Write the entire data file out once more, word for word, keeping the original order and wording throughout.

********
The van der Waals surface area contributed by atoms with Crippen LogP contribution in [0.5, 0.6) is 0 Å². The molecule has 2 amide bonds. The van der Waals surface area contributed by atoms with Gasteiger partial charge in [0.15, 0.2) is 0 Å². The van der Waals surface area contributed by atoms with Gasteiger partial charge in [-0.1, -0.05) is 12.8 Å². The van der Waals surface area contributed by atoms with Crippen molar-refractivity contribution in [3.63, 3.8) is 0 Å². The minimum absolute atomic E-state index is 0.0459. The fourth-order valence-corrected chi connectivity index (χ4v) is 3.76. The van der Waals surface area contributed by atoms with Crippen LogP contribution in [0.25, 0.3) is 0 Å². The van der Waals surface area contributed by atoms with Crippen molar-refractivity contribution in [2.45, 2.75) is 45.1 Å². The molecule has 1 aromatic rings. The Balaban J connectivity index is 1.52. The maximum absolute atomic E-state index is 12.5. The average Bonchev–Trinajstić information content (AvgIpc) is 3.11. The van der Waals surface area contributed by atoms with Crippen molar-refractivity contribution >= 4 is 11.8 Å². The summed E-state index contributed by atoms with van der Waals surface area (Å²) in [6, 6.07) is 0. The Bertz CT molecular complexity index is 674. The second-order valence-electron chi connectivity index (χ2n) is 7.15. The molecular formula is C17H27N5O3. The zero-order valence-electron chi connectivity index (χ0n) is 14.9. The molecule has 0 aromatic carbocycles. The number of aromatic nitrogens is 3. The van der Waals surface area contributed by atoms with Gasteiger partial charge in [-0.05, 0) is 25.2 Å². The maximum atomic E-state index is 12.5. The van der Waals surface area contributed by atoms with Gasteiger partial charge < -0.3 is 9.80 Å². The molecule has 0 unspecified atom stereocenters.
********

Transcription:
The van der Waals surface area contributed by atoms with Crippen LogP contribution in [0.5, 0.6) is 0 Å². The molecule has 2 amide bonds. The van der Waals surface area contributed by atoms with Gasteiger partial charge in [0.15, 0.2) is 0 Å². The van der Waals surface area contributed by atoms with Gasteiger partial charge in [-0.1, -0.05) is 12.8 Å². The van der Waals surface area contributed by atoms with Crippen molar-refractivity contribution in [3.63, 3.8) is 0 Å². The minimum absolute atomic E-state index is 0.0459. The fourth-order valence-corrected chi connectivity index (χ4v) is 3.76. The van der Waals surface area contributed by atoms with Crippen LogP contribution in [0.25, 0.3) is 0 Å². The van der Waals surface area contributed by atoms with Crippen molar-refractivity contribution in [2.45, 2.75) is 45.1 Å². The molecule has 1 aromatic rings. The Balaban J connectivity index is 1.52. The maximum absolute atomic E-state index is 12.5. The average Bonchev–Trinajstić information content (AvgIpc) is 3.11. The van der Waals surface area contributed by atoms with Crippen molar-refractivity contribution >= 4 is 11.8 Å². The summed E-state index contributed by atoms with van der Waals surface area (Å²) in [6, 6.07) is 0. The Bertz CT molecular complexity index is 674. The second-order valence-electron chi connectivity index (χ2n) is 7.15. The molecular formula is C17H27N5O3. The zero-order valence-electron chi connectivity index (χ0n) is 14.9. The molecule has 0 aromatic carbocycles. The number of aromatic nitrogens is 3. The van der Waals surface area contributed by atoms with Gasteiger partial charge in [-0.05, 0) is 25.2 Å². The maximum atomic E-state index is 12.5. The van der Waals surface area contributed by atoms with Gasteiger partial charge < -0.3 is 9.80 Å². The molecule has 0 unspecified atom stereocenters.